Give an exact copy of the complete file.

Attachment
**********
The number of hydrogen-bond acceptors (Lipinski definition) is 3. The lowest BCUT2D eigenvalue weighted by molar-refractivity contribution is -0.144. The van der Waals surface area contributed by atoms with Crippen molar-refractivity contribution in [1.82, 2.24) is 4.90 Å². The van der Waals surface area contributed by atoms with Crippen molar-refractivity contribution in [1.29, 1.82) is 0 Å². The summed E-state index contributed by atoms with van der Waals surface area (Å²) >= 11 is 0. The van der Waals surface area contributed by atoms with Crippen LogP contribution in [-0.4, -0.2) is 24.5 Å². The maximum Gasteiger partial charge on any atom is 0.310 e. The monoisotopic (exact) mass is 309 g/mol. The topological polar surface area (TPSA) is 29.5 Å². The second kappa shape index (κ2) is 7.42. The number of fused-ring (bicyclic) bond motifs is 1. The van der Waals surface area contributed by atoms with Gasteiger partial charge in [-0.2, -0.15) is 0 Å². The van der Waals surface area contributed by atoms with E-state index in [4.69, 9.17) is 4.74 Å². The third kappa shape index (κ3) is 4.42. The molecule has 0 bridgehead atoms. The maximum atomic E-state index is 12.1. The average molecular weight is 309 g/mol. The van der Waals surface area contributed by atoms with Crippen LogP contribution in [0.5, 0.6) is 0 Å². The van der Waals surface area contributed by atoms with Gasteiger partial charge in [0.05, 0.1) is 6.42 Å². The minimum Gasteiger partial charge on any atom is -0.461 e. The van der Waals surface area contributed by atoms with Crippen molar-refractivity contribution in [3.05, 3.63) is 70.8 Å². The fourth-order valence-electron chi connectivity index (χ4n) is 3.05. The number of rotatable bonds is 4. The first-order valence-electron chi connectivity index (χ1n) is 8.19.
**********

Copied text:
The number of hydrogen-bond acceptors (Lipinski definition) is 3. The lowest BCUT2D eigenvalue weighted by molar-refractivity contribution is -0.144. The van der Waals surface area contributed by atoms with Crippen molar-refractivity contribution in [1.82, 2.24) is 4.90 Å². The van der Waals surface area contributed by atoms with Crippen molar-refractivity contribution in [1.29, 1.82) is 0 Å². The summed E-state index contributed by atoms with van der Waals surface area (Å²) >= 11 is 0. The van der Waals surface area contributed by atoms with Crippen LogP contribution in [-0.4, -0.2) is 24.5 Å². The maximum Gasteiger partial charge on any atom is 0.310 e. The monoisotopic (exact) mass is 309 g/mol. The topological polar surface area (TPSA) is 29.5 Å². The second kappa shape index (κ2) is 7.42. The number of fused-ring (bicyclic) bond motifs is 1. The van der Waals surface area contributed by atoms with Gasteiger partial charge in [-0.2, -0.15) is 0 Å². The van der Waals surface area contributed by atoms with E-state index in [4.69, 9.17) is 4.74 Å². The third kappa shape index (κ3) is 4.42. The molecule has 0 bridgehead atoms. The maximum atomic E-state index is 12.1. The average molecular weight is 309 g/mol. The van der Waals surface area contributed by atoms with Crippen LogP contribution in [0.5, 0.6) is 0 Å². The van der Waals surface area contributed by atoms with Gasteiger partial charge in [0.05, 0.1) is 6.42 Å². The minimum Gasteiger partial charge on any atom is -0.461 e. The van der Waals surface area contributed by atoms with Crippen molar-refractivity contribution in [3.05, 3.63) is 70.8 Å². The fourth-order valence-electron chi connectivity index (χ4n) is 3.05. The number of rotatable bonds is 4. The first-order valence-electron chi connectivity index (χ1n) is 8.19.